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Archive for September, 2013

Was God Immoral To Destroy Entire Cities Including Innocent Women And Children?

I give God the benefit of the doubt, because of our relationship, when I don’t have all the details to make a judgment. I don’t expect skeptics to do the same, and God can handle scrutiny. How can a moral God approve of annihilating nations which included killing innocent woman and children (I Sam 15:1-3; Josh 6:21)? Some argue war is never necessary, but barbaric dictators exist and innocent lives will be lost naturally as a result of such conflict.

God did not randomly pick on innocent nations. God responded to those who detested His moral ways and engaged in horrendous behaviors such as child sacrifice and turning women into temple prostitutes.  Canaanite practices included child sacrifice to please their false gods (Ps. 106:38; see also Ezek. 23:37-39).  Nations were involved in child sacrifice as well as perverse sexual practices as bestiality and incest (Leviticus 18:6, 23). Current dictators gas their own people to remain in power. Leaders order or turn a blind eye as women are raped and mutilated.

God overall surely is a merciful and forgiving God, as I have benefitted from God’s accounting system. God often would allow the expulsion or relocation of the people from the land before annihilation due to evil in the land (Numbers 21:31-35). God always spares those who are willing to repent. Nineveh averted annihilation in Jonah. God gave all a change to enter the Ark. But, children obviously did not have much say so or women under the threat of men to not oppose them. When evil is so rampant and must be destroyed for the sake of future generations, death may be more merciful for all with a chance of a better place after death. Death may be better than abandonment, starvation, disease, or being torn apart by wild animals (Ex 23:28-29).

Jesus rightly accused the Pharisees as guilty as their ancestors for accepting and not condemning the practices of their ancestors (Luke 11:47-51). One can understand why but family members of terrorists often don’t condemn the barbaric behaviors of their husbands and fathers. Family members may justify their loved ones behavior, including genocide and cannibalism, by offering some excuse in hopes of avoiding severe punishment for their loves one. Parents frequently try to spare their teenagers of legal consequences for illegal behaviors, even when the young person doesn’t regret such behavior. The Holocaust was despicable, but this didn’t happen just because of the actions of one man. Others participated directly or indirectly but not standing up.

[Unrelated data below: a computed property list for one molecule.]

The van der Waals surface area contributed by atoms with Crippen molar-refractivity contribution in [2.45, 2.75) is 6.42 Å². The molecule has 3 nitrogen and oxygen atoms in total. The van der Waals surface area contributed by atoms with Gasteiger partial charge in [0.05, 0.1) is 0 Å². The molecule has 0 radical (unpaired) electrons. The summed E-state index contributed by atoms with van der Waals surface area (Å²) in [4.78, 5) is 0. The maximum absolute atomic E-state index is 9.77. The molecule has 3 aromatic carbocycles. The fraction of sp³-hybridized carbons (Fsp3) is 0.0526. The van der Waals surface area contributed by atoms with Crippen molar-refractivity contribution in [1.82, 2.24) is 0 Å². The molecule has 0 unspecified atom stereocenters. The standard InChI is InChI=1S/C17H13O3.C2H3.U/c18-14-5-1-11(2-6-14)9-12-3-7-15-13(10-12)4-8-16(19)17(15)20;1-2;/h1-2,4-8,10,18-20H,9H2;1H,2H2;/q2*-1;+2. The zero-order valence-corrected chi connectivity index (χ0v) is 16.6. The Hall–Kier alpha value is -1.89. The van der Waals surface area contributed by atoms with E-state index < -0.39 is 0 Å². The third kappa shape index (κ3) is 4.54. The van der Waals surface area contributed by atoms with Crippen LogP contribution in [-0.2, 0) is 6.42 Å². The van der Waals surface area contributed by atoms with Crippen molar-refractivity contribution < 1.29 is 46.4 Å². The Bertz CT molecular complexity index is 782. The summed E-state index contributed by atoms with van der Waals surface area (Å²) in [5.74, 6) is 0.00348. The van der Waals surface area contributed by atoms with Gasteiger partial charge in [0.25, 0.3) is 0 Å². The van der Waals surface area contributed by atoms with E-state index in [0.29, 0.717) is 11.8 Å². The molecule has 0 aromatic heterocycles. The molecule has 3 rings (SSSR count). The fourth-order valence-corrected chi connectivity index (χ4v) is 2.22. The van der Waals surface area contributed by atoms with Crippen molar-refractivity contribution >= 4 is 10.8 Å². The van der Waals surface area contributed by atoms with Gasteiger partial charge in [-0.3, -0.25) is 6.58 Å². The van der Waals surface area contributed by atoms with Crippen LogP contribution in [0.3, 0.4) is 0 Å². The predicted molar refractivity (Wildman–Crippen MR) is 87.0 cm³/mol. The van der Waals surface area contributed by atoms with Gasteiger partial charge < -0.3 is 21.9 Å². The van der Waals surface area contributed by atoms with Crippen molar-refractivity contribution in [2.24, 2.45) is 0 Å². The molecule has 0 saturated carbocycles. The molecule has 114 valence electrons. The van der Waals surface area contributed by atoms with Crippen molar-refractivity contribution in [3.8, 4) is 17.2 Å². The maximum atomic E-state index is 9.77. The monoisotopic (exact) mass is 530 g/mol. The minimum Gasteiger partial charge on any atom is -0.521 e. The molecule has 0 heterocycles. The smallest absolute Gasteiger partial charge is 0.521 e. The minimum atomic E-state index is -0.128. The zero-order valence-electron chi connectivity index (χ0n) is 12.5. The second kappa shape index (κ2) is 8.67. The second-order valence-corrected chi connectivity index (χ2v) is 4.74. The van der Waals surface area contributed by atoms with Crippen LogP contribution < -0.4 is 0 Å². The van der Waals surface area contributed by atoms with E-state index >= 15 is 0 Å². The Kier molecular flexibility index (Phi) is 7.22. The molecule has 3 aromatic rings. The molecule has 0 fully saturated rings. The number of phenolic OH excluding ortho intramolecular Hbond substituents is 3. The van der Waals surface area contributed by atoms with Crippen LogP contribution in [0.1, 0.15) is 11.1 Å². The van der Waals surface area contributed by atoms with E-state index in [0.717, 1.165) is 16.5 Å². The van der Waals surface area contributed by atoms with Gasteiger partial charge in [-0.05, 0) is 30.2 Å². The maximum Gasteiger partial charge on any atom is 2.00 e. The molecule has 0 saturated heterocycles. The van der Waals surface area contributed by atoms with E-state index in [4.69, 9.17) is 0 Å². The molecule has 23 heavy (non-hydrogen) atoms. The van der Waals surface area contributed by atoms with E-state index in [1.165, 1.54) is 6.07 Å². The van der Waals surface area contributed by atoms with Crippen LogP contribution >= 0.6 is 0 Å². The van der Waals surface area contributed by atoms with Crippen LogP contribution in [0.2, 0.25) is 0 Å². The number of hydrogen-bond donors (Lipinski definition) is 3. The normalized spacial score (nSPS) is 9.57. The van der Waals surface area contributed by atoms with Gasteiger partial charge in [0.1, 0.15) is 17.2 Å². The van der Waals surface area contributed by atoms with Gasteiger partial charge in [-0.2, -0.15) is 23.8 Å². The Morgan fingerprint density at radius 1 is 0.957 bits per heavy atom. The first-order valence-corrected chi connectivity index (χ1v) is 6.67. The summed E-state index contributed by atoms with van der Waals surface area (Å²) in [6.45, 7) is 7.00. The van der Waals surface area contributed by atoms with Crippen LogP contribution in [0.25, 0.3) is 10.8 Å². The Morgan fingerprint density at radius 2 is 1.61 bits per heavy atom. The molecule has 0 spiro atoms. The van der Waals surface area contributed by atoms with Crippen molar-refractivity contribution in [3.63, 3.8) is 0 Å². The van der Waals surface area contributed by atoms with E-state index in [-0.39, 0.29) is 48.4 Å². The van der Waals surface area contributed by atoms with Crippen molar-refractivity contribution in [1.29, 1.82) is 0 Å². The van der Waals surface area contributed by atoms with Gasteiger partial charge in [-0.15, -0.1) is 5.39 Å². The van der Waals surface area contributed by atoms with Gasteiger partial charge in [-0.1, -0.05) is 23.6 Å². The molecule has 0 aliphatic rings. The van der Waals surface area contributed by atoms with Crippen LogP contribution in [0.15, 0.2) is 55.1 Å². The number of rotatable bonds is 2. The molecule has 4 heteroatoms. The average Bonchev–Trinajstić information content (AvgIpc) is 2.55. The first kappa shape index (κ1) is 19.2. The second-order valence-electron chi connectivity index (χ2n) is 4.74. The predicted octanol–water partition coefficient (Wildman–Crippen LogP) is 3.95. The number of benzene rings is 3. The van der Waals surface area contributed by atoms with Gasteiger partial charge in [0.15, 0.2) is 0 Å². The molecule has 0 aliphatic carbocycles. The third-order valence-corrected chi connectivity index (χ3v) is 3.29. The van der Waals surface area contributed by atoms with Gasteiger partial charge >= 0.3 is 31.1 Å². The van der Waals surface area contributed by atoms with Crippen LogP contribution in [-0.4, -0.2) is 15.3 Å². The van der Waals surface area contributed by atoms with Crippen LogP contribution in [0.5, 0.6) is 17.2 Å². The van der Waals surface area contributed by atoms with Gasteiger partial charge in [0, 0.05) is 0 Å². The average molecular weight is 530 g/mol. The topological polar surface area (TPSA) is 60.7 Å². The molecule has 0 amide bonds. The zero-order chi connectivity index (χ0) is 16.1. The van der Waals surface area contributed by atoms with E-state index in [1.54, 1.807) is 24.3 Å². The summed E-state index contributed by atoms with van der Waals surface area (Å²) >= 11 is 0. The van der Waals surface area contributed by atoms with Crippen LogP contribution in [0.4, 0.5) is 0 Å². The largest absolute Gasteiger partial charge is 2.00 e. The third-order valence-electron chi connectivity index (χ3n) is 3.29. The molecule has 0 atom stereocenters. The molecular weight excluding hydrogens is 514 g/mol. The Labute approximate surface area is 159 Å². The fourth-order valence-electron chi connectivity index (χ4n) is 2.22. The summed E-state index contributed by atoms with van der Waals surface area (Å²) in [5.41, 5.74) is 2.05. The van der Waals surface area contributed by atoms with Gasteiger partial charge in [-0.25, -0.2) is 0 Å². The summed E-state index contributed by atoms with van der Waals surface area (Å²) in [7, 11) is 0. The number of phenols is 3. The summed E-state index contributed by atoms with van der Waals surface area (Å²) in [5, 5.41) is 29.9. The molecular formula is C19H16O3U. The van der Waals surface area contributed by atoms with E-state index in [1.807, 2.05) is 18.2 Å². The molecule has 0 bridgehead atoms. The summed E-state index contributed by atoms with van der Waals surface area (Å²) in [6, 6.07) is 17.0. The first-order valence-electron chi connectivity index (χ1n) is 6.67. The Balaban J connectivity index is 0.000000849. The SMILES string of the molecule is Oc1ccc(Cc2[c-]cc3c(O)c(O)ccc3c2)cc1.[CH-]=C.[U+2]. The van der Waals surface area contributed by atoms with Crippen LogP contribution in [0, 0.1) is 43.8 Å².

Dam if God does, damn if God doesn’t! If God doesn’t intervene we blame Him for allowing evil to be rampant. If God intervenes and innocent people get killed, we say God is not just. Total destruction may be necessary to destroy the influences of present generations on future generations. Walter Kaiser is surely right about God: “Just as a surgeon does not hesitate to amputate a gangrenous limb, even if he cannot help cutting off some healthy flesh, so God must do the same. This is not doing evil that good may come; it is removing the cancer that could infect all of society and eventually destroy the remaining good” (Hard Sayings of the Old Testament, 108).

In the Bible we may not be aware of migration options when God’s judgment becomes necessary due to evil. We don’t know what God knew about the possible spreading of evil on future generations, but God must have had good reason when He ordered the destructive of human lives. Because of freedom given humans from the beginning of Creation, we can begin to understand that God must sometimes condone or even order war and killings because of evil. No nation today though can claim direct communication from God, which was present in OT times, so innocent lives should be spared when possible.

Does A Legalistic View Of The Cross Undermine God’s Unconditional Love?

A legalistic view of the Cross suggests God was more concerned with our guilt and restoring His honor than desiring a personal relationship. Did God really need to be appeased by human sacrifice as the other Old Testament gods? The focus on blood being spilled for God’s sake is culturally and relationally irrelevant.

A legalistic view of the Cross undermines the beauty of God’s unconditional love. The Cross was not necessary as if God couldn’t love us until death accounted for our sins. Even human parents don’t stop loving their children because they sin. The Cross was meant to change our view of God, not God’s view of us.  The Cross reconciles us to God, not God to us (2 Cor 5:19). The Cross is about changing human attitudes and not God’s attitude. We must avoid any suggestion that the purpose of the Cross is so that God could better accept or love us.

No single biblical passage indicates that we must interpret the Cross in legalistic terms as if God needed to be appeased or satisfied before He could fully love us. I Tim 2:5-6 says: “For there is one God and one mediator between God and human beings, Christ Jesus, himself human, who gave himself as a ransom for all people…” The passage does not explicitly say the ransom was just to appease God. The ransom can easily be understood as necessary much more for us. Jesus’ death wasn’t legally necessary from God’s perspective. The Bible says God delights more in a broken and contrite heart than sacrifice (Ps 51:16-17).